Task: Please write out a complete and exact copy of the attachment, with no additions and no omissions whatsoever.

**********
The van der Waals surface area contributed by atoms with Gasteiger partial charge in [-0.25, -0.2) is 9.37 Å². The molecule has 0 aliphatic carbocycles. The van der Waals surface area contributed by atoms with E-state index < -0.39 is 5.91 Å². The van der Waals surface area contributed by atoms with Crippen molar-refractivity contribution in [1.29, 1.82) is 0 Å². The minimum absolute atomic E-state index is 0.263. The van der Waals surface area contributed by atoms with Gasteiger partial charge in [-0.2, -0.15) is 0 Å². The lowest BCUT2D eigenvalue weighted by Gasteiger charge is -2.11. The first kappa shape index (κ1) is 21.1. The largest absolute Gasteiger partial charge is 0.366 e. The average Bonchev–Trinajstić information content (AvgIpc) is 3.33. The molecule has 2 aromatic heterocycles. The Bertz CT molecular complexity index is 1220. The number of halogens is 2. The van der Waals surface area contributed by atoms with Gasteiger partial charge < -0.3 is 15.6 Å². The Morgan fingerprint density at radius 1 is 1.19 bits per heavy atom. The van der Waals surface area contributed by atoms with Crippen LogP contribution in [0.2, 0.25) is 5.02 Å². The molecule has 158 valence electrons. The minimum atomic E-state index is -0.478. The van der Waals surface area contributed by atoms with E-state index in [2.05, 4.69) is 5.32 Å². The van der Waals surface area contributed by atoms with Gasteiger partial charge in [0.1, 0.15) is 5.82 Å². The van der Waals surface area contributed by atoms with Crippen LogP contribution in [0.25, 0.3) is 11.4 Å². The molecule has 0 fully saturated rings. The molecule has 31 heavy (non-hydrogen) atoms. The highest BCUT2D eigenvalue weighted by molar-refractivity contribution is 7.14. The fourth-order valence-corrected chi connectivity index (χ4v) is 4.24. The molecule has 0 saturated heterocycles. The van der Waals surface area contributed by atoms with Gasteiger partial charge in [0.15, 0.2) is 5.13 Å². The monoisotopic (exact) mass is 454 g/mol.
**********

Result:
The van der Waals surface area contributed by atoms with Gasteiger partial charge in [-0.25, -0.2) is 9.37 Å². The molecule has 0 aliphatic carbocycles. The van der Waals surface area contributed by atoms with E-state index < -0.39 is 5.91 Å². The van der Waals surface area contributed by atoms with Crippen molar-refractivity contribution in [1.29, 1.82) is 0 Å². The minimum absolute atomic E-state index is 0.263. The van der Waals surface area contributed by atoms with Gasteiger partial charge in [-0.2, -0.15) is 0 Å². The lowest BCUT2D eigenvalue weighted by Gasteiger charge is -2.11. The first kappa shape index (κ1) is 21.1. The largest absolute Gasteiger partial charge is 0.366 e. The average Bonchev–Trinajstić information content (AvgIpc) is 3.33. The molecule has 2 aromatic heterocycles. The Bertz CT molecular complexity index is 1220. The number of halogens is 2. The van der Waals surface area contributed by atoms with Gasteiger partial charge < -0.3 is 15.6 Å². The Morgan fingerprint density at radius 1 is 1.19 bits per heavy atom. The van der Waals surface area contributed by atoms with Crippen LogP contribution in [0.2, 0.25) is 5.02 Å². The molecule has 158 valence electrons. The minimum atomic E-state index is -0.478. The van der Waals surface area contributed by atoms with E-state index in [2.05, 4.69) is 5.32 Å². The van der Waals surface area contributed by atoms with Gasteiger partial charge in [0.1, 0.15) is 5.82 Å². The van der Waals surface area contributed by atoms with Crippen LogP contribution in [0.25, 0.3) is 11.4 Å². The molecule has 0 fully saturated rings. The molecule has 31 heavy (non-hydrogen) atoms. The highest BCUT2D eigenvalue weighted by molar-refractivity contribution is 7.14. The fourth-order valence-corrected chi connectivity index (χ4v) is 4.24. The molecule has 0 saturated heterocycles. The van der Waals surface area contributed by atoms with Gasteiger partial charge in [0.15, 0.2) is 5.13 Å². The monoisotopic (exact) mass is 454 g/mol.